A young, former west coast detective named Zeth Arnold (Deven Sawa) is called in as an apprentice in account of Lane being tied up in his personal life. They frequently butt heads as Arnold is over-confident and has a somewhat brash way of handling the case than the by-the-book veteran. Judd Nelson plays the character somewhat reserved and contemplative to the point of appearing detached. His character has trust issues, but gives some leeway as he can't be two places at once. Devon Sawa delivers some dry banter and his character speaks what's on his mind, which comes off as cocky but might actually have something to offer under that rookie demeanor.
There are hundreds of miles of roadway and five hundred thousand acres of swamp to comb through, so the detectives start with what they know. They question the dead man named Macey's neighbors, who explain that he was a loner, not right in the head and doesn't have any living relatives that he keeps in touch with. The girl is identified as Daphne (Clare Kramer) by a friend who said she just talked to her last night but is currently missing. A profiler is called in and suggests that there might be an accomplice that he seeks approval from. Taking cues from John Lithgow in "Dexter" of who you wouldn't expect, Tom Arnold brings a good-guy face to his role as Simon but makes you think twice about what's underneath. From one revelation to the next the detectives uncover an underground network, which gives them more to contend with to save the young woman's life before it's too late.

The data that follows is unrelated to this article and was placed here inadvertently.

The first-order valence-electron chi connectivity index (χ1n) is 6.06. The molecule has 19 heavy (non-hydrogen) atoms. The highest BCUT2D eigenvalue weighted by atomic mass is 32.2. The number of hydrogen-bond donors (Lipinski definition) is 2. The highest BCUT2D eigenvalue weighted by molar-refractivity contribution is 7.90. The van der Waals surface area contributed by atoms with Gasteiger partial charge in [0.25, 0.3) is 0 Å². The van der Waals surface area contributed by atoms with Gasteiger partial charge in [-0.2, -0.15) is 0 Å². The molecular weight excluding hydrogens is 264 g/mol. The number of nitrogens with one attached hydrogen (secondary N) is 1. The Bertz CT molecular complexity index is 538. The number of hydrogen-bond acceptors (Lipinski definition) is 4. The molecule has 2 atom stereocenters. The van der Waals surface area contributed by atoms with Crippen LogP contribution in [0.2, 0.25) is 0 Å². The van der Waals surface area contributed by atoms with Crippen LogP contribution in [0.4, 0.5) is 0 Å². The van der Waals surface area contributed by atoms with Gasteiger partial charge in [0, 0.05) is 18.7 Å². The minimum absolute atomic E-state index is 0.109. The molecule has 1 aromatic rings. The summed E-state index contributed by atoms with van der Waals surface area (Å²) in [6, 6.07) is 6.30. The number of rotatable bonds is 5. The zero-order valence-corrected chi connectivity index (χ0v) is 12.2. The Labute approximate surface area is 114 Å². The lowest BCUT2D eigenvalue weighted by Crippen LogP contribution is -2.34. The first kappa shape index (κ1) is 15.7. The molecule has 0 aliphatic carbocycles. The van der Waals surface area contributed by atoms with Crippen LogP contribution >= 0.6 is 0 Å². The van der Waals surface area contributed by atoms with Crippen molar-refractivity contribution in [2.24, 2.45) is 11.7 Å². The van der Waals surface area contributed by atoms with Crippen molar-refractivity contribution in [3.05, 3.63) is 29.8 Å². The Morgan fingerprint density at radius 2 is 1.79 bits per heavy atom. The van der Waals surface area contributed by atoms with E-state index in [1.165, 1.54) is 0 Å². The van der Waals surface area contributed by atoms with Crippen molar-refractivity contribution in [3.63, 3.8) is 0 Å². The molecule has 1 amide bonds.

This is a gradually paced drama about searching for answers. It also deals with saving a life and watching one depart. Lane's wife is cooped up with nowhere to go, and he wants to stay but has everywhere to be; though he eventually uses the time away to push aside his feelings and in an odd sense cope. What a viewer gets: a basic story about human suffering that isn't confusing or muddled with layer upon layer of twists as it keeps it conventional as far as crime plots go. This is more held back than the typical shoot-'em-up-warrantless-bustin'-down-the-door-alcoholic features you normally see in the genre. This injects some feelings and leaves ample room open for the viewer's own interpretations, as well as the actions and motivations in the movie seem reasonable.